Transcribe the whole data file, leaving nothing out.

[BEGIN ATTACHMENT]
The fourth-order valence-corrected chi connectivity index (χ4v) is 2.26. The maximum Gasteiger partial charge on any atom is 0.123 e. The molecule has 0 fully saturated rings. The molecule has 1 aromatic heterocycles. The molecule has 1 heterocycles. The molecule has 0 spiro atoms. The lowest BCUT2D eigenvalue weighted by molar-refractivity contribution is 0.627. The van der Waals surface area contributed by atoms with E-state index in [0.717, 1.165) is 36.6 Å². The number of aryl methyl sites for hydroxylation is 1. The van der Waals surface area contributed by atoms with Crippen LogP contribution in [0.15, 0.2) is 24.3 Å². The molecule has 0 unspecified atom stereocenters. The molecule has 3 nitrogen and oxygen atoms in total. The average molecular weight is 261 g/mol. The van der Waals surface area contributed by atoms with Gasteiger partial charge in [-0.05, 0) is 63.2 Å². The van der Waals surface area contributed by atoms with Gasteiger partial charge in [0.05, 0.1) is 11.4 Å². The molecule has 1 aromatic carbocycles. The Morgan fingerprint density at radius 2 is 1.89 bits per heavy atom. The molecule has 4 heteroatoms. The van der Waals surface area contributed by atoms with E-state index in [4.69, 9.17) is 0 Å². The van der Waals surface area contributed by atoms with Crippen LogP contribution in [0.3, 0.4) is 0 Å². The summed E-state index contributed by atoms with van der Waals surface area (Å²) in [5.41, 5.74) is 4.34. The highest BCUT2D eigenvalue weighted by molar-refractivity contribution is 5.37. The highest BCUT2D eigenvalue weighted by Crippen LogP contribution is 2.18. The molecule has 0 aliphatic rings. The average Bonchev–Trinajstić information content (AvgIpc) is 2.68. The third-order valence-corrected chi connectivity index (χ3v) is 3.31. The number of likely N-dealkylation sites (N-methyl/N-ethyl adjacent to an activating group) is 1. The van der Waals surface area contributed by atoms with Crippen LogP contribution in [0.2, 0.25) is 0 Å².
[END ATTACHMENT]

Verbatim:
The fourth-order valence-corrected chi connectivity index (χ4v) is 2.26. The maximum Gasteiger partial charge on any atom is 0.123 e. The molecule has 0 fully saturated rings. The molecule has 1 aromatic heterocycles. The molecule has 1 heterocycles. The molecule has 0 spiro atoms. The lowest BCUT2D eigenvalue weighted by molar-refractivity contribution is 0.627. The van der Waals surface area contributed by atoms with E-state index in [0.717, 1.165) is 36.6 Å². The number of aryl methyl sites for hydroxylation is 1. The van der Waals surface area contributed by atoms with Crippen LogP contribution in [0.15, 0.2) is 24.3 Å². The molecule has 0 unspecified atom stereocenters. The molecule has 3 nitrogen and oxygen atoms in total. The average molecular weight is 261 g/mol. The van der Waals surface area contributed by atoms with Gasteiger partial charge in [-0.05, 0) is 63.2 Å². The van der Waals surface area contributed by atoms with Gasteiger partial charge in [0.05, 0.1) is 11.4 Å². The molecule has 1 aromatic carbocycles. The Morgan fingerprint density at radius 2 is 1.89 bits per heavy atom. The molecule has 4 heteroatoms. The van der Waals surface area contributed by atoms with E-state index in [4.69, 9.17) is 0 Å². The van der Waals surface area contributed by atoms with Crippen LogP contribution in [0.3, 0.4) is 0 Å². The summed E-state index contributed by atoms with van der Waals surface area (Å²) in [5.41, 5.74) is 4.34. The highest BCUT2D eigenvalue weighted by molar-refractivity contribution is 5.37. The highest BCUT2D eigenvalue weighted by Crippen LogP contribution is 2.18. The molecule has 0 aliphatic rings. The average Bonchev–Trinajstić information content (AvgIpc) is 2.68. The third-order valence-corrected chi connectivity index (χ3v) is 3.31. The number of likely N-dealkylation sites (N-methyl/N-ethyl adjacent to an activating group) is 1. The van der Waals surface area contributed by atoms with Crippen LogP contribution in [0.2, 0.25) is 0 Å².